Social workers in Alberta are calling on the province to make some significant changes to its taxation and spending policies in order to improve the quality of life for low and middle income earners.

The Alberta College of Social Workers commissioned the Parkland Institute to prepare a new Social Policy Framework looking at way's to improve the province's social infrastructure.

"In the report and in our work, we can see that the well-being of low and middle class Alberta has actually worsened in the last 20 years," said Bob Johnson, president of the A.C.S.W. "We are asking the Alberta government to reconsider the approach it has taken to help people get ahead because it is clearly not working for the majority of the population."

Among the findings of the report; wages for Albertans have not kept up with inflation and in some years, income levels for some people dropped. The study also found middle class Albertans increased their salaries by working more hours per year than their counterparts elsewhere across the country.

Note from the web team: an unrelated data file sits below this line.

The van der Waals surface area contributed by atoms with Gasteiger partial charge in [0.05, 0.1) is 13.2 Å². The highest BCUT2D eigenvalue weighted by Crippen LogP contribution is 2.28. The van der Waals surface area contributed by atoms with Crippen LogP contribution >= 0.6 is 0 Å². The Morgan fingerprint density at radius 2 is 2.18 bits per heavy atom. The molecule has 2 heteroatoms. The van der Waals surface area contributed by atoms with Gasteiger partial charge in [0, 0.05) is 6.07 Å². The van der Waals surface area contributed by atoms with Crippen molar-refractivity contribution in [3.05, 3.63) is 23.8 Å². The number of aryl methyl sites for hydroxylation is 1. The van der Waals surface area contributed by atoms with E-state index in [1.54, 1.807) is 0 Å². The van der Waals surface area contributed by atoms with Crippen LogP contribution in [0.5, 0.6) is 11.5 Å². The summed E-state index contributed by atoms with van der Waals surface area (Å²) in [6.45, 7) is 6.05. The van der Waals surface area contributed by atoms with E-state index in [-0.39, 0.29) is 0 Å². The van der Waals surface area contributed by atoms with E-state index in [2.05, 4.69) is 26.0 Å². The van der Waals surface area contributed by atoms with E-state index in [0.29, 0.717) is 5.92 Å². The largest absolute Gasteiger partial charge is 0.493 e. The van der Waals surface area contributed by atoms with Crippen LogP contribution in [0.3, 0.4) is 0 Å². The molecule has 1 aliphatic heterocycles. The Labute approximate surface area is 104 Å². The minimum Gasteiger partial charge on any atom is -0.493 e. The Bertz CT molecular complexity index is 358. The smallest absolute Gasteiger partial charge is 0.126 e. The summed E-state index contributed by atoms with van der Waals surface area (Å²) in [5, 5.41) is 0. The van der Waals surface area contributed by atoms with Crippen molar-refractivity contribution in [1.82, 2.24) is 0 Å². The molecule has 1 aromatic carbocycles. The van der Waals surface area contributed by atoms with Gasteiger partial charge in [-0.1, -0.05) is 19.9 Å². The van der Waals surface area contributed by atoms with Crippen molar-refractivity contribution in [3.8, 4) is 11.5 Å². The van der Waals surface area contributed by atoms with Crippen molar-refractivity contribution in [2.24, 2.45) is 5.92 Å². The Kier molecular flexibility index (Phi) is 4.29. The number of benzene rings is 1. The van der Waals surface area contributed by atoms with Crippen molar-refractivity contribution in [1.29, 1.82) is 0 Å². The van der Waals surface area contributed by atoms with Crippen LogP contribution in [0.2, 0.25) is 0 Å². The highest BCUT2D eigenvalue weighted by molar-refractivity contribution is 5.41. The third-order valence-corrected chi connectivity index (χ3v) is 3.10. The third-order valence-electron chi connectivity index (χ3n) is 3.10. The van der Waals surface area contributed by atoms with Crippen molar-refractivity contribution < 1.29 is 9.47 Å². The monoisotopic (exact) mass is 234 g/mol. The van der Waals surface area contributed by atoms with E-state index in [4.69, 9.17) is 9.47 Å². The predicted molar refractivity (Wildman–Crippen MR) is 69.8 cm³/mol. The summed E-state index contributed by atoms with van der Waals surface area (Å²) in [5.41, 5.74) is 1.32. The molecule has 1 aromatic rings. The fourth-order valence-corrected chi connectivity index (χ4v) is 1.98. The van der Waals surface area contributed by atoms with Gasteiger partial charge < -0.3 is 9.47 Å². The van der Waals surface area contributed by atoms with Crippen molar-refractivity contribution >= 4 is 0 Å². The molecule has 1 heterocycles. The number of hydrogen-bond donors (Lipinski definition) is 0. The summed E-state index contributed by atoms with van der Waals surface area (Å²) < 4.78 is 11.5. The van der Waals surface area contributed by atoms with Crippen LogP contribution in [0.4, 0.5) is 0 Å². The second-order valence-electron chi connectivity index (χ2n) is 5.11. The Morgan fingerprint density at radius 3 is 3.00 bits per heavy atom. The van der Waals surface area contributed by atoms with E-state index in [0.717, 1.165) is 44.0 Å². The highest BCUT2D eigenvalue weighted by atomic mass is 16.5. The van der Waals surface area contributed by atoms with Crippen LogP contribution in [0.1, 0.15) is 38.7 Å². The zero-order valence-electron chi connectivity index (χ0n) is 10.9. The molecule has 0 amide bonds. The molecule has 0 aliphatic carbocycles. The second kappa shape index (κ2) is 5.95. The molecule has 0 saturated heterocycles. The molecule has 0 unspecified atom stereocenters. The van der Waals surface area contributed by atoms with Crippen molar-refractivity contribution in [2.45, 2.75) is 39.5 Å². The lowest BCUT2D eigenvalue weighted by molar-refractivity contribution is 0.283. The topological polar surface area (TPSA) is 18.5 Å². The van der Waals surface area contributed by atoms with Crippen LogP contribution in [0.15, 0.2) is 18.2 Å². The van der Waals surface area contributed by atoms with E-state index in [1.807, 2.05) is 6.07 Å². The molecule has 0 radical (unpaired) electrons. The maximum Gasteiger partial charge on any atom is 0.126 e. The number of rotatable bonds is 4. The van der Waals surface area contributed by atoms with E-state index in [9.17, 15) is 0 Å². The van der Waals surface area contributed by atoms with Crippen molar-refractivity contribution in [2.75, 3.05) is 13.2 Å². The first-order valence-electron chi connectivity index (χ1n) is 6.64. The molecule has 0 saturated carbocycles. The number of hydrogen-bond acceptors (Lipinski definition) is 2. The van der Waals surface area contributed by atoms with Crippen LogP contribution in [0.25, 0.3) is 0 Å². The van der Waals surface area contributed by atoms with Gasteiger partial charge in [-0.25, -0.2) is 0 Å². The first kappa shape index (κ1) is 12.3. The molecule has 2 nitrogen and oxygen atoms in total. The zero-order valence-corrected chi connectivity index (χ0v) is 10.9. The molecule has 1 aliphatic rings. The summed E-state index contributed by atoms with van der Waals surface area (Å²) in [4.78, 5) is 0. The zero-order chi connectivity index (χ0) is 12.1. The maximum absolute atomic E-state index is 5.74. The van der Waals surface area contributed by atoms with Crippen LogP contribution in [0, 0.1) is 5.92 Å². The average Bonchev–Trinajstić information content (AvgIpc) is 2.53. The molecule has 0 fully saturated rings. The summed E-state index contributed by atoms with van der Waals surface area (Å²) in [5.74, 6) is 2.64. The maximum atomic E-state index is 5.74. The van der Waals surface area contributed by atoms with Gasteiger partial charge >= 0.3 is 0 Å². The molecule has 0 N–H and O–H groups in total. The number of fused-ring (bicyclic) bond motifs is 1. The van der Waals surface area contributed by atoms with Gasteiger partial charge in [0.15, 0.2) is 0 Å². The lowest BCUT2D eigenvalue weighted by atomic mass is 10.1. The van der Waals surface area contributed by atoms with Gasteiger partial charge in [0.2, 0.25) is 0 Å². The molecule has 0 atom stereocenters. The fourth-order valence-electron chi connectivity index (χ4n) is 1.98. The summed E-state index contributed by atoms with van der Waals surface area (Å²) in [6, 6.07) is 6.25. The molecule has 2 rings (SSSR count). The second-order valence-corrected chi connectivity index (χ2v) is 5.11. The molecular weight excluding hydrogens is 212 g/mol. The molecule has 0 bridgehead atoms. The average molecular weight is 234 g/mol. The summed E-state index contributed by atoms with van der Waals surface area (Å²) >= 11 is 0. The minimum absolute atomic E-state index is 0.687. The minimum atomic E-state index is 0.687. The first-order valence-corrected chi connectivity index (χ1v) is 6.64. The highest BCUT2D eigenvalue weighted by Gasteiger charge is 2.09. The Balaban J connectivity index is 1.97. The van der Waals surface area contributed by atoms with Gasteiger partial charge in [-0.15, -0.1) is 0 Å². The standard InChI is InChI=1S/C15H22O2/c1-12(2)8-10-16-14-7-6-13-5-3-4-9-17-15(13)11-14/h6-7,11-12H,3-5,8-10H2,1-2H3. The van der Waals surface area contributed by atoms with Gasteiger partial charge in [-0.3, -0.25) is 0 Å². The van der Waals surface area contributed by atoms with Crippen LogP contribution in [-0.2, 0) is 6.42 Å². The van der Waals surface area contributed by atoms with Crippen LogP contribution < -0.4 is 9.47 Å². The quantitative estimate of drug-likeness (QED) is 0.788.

The province's flat tax, introduced in 2001, is costing the province more than $5 billion a year; according to the study.

The A.C.S.W. is calling on the province to introduce several new strategies it says will help close the disparity gap. It proposes increasing investment in more social programs and reinstating a progressive tax system.

"People are losing real opportunities to get ahead long term, no matter how hard they work, even during a boom. The recession has made things worse," said Johnson. "Providing Albertans a stable standard of living and quality of life is possible if we get serious about fixing our social infrastructure problems.

The entire report can be viewed at